Most astronomy-related astrobiological research falls into the category of extrasolar planet (exoplanet) detection, the hypothesis being that if life arose on Earth then it could also arise on other planets with similar characteristics. To that end, a number of instruments designed to detect 'Earth-like' exoplanets are under development, most notably NASA's Terrestrial Planet Finder (TPF) and ESA's Darwin programs. A number of less ambitious ground-based efforts are also underway (see exoplanet).
The goal of these missions is not only to detect Earth-sized planets but also to image them spectroscopically. By examining planetary spectra it will be possible to determine the basic composition of an extrasolar planet's atmosphere and surface; given this knowledge, it may be possible to assess the likelihood of life being found on that planet. A NASA research group, the Virtual Planet Laboratory (VPL), is using computer modeling to generate a wide variety of 'virtual' planets to see what they would look like if viewed by TPF or Darwin. It is hoped that once these missions come online, their spectra can be cross-checked with these 'virtual' planetary spectra for features that might indicate the presence of life. One mission is planned to the Jupiter moon, Europa. This mission is designed to search for life in the ocean of this moon.
An estimate for the number of planets with (intelligent) extraterrestrial life can be gleaned from the Drake equation, essentially an equation expressing the probability of intelligent life as the product of factors such as the fraction of planets that might be habitable and the fraction of planets on which life might arise. However, whilst the rationale behind the equation is sound, it is unlikely that the equation will be constrained to reasonable error limits any time soon.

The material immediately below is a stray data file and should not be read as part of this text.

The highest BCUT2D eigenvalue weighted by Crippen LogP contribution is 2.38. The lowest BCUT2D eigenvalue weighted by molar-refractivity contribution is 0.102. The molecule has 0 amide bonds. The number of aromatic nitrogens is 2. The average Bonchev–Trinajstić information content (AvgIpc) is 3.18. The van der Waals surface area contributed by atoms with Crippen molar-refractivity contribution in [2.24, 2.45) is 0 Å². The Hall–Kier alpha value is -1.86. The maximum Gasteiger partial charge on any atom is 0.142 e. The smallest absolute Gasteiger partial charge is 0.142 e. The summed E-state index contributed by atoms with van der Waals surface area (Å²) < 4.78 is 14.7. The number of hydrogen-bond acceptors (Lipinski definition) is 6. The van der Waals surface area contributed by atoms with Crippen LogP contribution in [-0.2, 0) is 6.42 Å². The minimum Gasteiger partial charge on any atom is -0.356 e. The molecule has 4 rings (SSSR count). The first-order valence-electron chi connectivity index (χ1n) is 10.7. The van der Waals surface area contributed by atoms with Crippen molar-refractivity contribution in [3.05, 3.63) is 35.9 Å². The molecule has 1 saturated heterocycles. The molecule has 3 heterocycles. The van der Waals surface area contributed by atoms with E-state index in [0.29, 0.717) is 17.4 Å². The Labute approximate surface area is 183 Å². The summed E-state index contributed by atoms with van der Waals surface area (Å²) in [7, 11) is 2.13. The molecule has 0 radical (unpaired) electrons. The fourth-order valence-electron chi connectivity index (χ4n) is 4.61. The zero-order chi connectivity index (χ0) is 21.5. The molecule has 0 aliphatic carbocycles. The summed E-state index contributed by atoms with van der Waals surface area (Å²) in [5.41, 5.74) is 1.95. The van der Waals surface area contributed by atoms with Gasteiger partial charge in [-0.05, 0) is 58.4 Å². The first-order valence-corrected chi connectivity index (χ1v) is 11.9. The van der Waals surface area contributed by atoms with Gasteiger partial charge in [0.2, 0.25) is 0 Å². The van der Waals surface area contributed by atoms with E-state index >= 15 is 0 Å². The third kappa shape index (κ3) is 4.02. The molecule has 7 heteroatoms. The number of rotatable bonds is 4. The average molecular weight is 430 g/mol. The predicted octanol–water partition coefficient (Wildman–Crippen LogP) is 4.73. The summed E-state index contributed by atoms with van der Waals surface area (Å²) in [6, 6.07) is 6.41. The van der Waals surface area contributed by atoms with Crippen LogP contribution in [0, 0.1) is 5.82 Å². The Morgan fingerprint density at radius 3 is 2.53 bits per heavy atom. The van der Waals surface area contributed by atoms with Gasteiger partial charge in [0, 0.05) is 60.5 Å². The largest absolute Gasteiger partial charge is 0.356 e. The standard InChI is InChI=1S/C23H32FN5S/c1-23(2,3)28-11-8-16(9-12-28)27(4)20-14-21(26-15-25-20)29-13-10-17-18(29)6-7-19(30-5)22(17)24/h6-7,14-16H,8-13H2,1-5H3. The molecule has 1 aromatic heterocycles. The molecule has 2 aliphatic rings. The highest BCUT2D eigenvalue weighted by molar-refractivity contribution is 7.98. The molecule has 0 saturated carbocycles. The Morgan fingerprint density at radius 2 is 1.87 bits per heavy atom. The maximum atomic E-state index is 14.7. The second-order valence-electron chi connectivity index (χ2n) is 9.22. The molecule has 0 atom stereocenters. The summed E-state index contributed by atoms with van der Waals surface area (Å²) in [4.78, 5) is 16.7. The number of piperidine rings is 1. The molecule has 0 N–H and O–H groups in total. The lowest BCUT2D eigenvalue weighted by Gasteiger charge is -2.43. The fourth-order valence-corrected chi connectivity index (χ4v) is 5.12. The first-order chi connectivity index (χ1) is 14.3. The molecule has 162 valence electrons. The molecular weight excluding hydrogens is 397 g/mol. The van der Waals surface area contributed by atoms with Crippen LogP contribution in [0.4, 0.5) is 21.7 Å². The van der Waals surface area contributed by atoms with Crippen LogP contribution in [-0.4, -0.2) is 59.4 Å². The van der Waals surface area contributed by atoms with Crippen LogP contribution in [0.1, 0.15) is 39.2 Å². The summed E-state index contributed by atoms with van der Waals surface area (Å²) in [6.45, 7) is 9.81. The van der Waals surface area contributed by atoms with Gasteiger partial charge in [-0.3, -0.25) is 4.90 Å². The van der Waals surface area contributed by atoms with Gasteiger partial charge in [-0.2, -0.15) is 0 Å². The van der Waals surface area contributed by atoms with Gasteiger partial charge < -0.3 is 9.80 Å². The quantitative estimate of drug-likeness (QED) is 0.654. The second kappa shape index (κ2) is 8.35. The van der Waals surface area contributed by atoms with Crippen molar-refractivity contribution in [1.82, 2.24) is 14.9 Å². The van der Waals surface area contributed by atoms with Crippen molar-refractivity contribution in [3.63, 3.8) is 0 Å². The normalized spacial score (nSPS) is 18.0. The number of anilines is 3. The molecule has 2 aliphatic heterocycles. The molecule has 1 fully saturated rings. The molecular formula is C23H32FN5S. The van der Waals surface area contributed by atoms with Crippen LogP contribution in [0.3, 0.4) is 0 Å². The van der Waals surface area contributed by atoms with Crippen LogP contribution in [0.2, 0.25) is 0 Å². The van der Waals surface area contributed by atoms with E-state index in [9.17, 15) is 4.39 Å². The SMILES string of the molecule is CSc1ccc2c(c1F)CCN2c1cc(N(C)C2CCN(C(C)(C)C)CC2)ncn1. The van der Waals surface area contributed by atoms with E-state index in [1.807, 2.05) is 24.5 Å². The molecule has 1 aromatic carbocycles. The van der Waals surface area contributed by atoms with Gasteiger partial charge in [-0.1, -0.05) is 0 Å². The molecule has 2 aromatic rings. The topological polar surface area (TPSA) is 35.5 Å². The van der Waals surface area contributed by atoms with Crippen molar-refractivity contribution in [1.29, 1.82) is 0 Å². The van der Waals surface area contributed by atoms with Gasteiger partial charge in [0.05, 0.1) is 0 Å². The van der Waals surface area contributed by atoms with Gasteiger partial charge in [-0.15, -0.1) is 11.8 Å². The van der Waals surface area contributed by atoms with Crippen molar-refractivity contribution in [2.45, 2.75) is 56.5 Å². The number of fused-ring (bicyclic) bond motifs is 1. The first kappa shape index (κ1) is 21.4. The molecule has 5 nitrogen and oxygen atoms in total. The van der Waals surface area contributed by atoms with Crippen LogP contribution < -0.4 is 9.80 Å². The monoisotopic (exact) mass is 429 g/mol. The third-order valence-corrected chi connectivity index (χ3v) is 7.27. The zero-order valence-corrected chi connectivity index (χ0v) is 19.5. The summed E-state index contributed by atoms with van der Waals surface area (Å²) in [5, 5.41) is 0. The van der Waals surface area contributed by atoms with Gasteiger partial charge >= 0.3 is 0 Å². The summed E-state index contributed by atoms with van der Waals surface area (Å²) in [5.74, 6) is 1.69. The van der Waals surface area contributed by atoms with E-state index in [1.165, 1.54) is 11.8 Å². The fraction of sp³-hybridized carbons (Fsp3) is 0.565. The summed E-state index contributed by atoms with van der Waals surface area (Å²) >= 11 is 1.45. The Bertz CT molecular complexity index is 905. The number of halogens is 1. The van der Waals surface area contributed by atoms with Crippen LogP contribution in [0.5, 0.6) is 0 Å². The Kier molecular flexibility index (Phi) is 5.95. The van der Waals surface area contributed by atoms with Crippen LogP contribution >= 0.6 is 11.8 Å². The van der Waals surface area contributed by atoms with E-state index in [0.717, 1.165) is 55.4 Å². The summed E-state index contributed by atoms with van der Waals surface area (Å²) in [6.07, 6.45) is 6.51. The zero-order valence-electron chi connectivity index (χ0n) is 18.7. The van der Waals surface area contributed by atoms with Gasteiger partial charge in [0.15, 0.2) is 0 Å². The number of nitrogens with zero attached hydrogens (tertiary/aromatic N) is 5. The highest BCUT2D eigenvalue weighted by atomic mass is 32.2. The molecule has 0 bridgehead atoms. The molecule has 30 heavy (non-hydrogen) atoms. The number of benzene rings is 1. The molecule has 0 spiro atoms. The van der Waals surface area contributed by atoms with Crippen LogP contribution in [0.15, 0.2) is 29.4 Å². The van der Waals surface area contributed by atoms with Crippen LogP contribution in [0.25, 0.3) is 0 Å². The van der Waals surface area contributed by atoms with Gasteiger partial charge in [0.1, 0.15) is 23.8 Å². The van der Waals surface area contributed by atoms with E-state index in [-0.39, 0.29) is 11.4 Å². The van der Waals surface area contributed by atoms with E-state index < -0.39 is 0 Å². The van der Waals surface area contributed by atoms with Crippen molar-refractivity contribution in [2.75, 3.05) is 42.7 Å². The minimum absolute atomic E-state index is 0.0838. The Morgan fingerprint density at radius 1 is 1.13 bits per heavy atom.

The first term, Number of Stars, is generally constrained within a few orders of magnitude. The second and third terms, Stars with Planets and Planets with Habitable Conditions, are being evaluated for the Sun's neighborhood. Another associated topic is the Fermi paradox, which suggests that if intelligent life is common in the universe then there should be obvious signs of it. This is the purpose of projects like SETI, which tries to detect signs of radio transmissions from intelligent extraterrestrial civilizations.
Another active research area in astrobiology is solar system formation. It has been suggested that the peculiarities of our solar system (for example, the presence of Jupiter as a protective 'shield' or the planetary collision which created the Moon) may have greatly increased the probability of intelligent life arising on our planet. No firm conclusions have been reached so far.
Extremophiles (organisms able to survive in extreme environments) are a core research element for astrobiologists. Such organisms include biota able to survive kilometers below the ocean's surface near hydrothermal vents and microbes that thrive in highly acidic environments. Characterization of these organisms - their environments and their evolutionary pathways - is considered a crucial component to understanding how life might evolve elsewhere in the universe. Recently, a number of astrobiologists have teamed up with marine biologists and geologists to search for extremophiles and other organisms living around hydrothermal vents on the floors of our own oceans. Scientists hope to use their findings to help them create hypotheses on whether life could potentially exist on certain moons in our own solar system.